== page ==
The number of businesses that rely solely on online review sites as a means to collect customer feedback always surprises me. That’s a risky gamble to take with your reputation. What if the customer has a bad experience? Do you really want to learn about it first via a Yelp review? The time to influence a customer review is before they ever get to their computer. If you’re not interacting with your customer before they’ve completed their transaction with you, then you’re playing Russian roulette with your ratings.

Instead, build in points of contact with your customer along every step of their relationship with you. I’ve stayed at a hotel that welcomed me with a note from the manager and his cell phone number in case of any issues with my stay. I’ve received a personalized thank you email from a CEO asking me to contact them if ever there’s a problem with my web site hosting. And a local mechanic sent me a thank you card for letting him fix my car.

By having these touch points with your customer, you increase the chances that they’ll want to brag about the great experience they had with you. When they let you know how delighted they are, thank them and ask them to share their thoughts with others, if they find they have a few spare minutes. You can then name drop the review site that would benefit you the most. Something like this:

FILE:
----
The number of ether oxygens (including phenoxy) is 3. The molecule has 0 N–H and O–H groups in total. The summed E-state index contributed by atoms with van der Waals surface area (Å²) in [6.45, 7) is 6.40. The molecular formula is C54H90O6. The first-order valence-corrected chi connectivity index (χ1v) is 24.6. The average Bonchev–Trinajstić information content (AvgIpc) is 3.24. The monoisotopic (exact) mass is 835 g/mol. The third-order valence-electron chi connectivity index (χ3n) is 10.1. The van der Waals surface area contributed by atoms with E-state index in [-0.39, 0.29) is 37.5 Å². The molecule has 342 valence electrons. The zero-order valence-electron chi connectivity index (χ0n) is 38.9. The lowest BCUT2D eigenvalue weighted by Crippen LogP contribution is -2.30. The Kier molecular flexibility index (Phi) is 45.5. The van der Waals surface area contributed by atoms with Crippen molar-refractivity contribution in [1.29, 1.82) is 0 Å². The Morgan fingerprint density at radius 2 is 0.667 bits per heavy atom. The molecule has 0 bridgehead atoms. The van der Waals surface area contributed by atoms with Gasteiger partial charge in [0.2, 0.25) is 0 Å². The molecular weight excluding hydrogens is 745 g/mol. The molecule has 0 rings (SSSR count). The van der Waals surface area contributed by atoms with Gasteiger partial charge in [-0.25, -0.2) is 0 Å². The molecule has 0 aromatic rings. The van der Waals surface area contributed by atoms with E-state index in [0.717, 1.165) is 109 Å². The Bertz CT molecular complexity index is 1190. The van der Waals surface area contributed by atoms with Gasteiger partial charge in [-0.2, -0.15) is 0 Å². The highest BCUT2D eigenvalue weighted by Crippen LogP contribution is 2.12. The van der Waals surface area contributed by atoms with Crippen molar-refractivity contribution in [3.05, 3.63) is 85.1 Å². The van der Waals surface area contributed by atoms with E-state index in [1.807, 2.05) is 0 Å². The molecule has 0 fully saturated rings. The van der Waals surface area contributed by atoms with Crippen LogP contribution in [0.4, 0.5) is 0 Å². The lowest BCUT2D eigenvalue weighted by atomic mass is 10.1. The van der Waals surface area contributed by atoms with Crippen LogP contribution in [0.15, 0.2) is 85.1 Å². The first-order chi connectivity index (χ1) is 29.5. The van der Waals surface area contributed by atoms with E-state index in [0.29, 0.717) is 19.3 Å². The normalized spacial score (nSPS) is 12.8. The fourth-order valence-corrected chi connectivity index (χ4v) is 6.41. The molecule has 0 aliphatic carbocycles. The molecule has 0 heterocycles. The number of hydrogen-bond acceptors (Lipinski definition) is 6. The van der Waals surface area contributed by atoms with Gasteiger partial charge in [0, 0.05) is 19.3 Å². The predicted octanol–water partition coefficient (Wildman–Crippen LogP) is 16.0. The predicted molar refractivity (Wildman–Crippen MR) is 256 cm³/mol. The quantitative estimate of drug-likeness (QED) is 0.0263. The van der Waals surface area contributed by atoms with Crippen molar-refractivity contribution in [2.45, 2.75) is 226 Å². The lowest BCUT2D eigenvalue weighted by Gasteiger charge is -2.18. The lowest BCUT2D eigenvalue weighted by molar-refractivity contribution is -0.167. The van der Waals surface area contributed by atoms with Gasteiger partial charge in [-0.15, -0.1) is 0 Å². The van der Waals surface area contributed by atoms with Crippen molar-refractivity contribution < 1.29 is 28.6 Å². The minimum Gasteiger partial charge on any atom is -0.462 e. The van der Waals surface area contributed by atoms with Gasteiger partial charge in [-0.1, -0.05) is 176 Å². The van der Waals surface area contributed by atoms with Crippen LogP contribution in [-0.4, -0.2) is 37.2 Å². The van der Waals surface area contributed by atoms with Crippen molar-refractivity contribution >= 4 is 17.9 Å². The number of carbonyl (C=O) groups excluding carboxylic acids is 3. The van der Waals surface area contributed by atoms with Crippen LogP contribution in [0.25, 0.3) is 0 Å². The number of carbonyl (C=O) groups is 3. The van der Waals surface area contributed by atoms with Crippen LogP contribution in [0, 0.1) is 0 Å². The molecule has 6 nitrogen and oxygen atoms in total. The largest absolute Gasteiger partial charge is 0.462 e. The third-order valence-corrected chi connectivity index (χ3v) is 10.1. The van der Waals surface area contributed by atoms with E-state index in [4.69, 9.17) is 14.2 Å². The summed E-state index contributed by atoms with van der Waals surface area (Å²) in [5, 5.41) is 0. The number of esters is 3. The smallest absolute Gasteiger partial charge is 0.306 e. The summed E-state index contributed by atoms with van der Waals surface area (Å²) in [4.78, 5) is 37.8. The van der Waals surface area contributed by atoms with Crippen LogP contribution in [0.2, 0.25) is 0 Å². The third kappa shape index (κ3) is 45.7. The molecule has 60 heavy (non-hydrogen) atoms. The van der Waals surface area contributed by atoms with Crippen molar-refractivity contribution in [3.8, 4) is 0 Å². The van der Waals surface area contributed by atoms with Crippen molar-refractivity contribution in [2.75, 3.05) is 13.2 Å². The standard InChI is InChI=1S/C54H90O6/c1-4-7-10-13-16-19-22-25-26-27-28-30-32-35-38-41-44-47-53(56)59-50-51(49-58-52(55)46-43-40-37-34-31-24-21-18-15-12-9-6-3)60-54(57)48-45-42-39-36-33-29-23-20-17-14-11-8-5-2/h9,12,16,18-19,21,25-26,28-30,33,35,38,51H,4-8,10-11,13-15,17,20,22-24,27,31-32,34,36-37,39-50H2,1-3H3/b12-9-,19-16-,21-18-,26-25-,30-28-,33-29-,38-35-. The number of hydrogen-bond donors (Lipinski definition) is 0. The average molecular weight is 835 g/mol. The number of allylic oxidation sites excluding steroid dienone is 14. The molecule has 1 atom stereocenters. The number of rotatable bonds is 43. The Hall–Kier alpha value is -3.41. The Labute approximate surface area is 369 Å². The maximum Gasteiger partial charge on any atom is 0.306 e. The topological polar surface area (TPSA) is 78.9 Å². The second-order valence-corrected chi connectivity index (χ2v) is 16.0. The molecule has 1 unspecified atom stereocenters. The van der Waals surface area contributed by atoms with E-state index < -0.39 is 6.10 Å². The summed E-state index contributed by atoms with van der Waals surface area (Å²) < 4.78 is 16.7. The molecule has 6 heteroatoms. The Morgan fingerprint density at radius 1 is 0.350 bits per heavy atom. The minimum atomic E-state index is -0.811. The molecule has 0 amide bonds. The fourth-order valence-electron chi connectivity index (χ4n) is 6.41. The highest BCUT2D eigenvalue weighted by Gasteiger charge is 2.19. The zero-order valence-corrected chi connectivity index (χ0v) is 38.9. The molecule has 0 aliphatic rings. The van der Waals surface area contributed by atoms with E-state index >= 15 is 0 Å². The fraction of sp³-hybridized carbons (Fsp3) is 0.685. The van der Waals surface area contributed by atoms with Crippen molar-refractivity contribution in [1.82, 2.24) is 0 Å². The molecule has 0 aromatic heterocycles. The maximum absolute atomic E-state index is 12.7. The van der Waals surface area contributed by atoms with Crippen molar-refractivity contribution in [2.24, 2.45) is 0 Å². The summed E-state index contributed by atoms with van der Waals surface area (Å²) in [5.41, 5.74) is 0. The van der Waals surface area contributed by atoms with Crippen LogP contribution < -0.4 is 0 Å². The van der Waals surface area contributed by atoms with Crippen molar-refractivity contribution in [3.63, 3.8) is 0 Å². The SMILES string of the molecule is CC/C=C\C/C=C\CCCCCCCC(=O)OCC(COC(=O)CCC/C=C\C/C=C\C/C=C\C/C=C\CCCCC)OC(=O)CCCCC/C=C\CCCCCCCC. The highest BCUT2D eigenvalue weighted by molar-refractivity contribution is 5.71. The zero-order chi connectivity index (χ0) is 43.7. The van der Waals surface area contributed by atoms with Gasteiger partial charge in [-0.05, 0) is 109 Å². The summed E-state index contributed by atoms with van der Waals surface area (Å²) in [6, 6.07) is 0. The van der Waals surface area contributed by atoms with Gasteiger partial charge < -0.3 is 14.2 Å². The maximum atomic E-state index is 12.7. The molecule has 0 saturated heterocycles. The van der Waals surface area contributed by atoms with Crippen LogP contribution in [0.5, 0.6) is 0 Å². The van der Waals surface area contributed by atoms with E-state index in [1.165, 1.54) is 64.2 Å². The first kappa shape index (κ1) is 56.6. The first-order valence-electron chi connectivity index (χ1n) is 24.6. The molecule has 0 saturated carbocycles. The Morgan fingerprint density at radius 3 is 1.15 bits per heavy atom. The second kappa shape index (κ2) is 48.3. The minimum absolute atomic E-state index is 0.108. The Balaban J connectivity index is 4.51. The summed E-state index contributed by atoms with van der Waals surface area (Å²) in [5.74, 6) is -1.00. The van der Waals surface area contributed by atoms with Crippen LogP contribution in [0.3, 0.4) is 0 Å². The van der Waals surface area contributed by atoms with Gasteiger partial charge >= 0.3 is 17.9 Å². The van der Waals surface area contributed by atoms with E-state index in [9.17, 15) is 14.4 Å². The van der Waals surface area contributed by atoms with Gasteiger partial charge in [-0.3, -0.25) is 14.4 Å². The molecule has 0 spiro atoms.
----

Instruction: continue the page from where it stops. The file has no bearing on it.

“Thank you! I am glad you enjoyed your stay with us. When you get back home and have a few spare minutes, I would be very grateful if you would share that same feedback on TripAdvisor.”

Find a way to connect with your customer directly and make a positive impression with them. That way, if they have a problem, they reach out to you first, not the review app on their smart phone!

Handling negative reviews

Do enough business transactions and eventually you’ll get your first negative online review. While it can be startling to receive a 1-star review, all is not lost. How you handle the review can make a big difference in how it’s perceived by potential customers that happen to read it.

Thank them – thank the customer for taking the time to leave the review. It shows there is no animosity on your part and that you appreciate the opportunity to do better.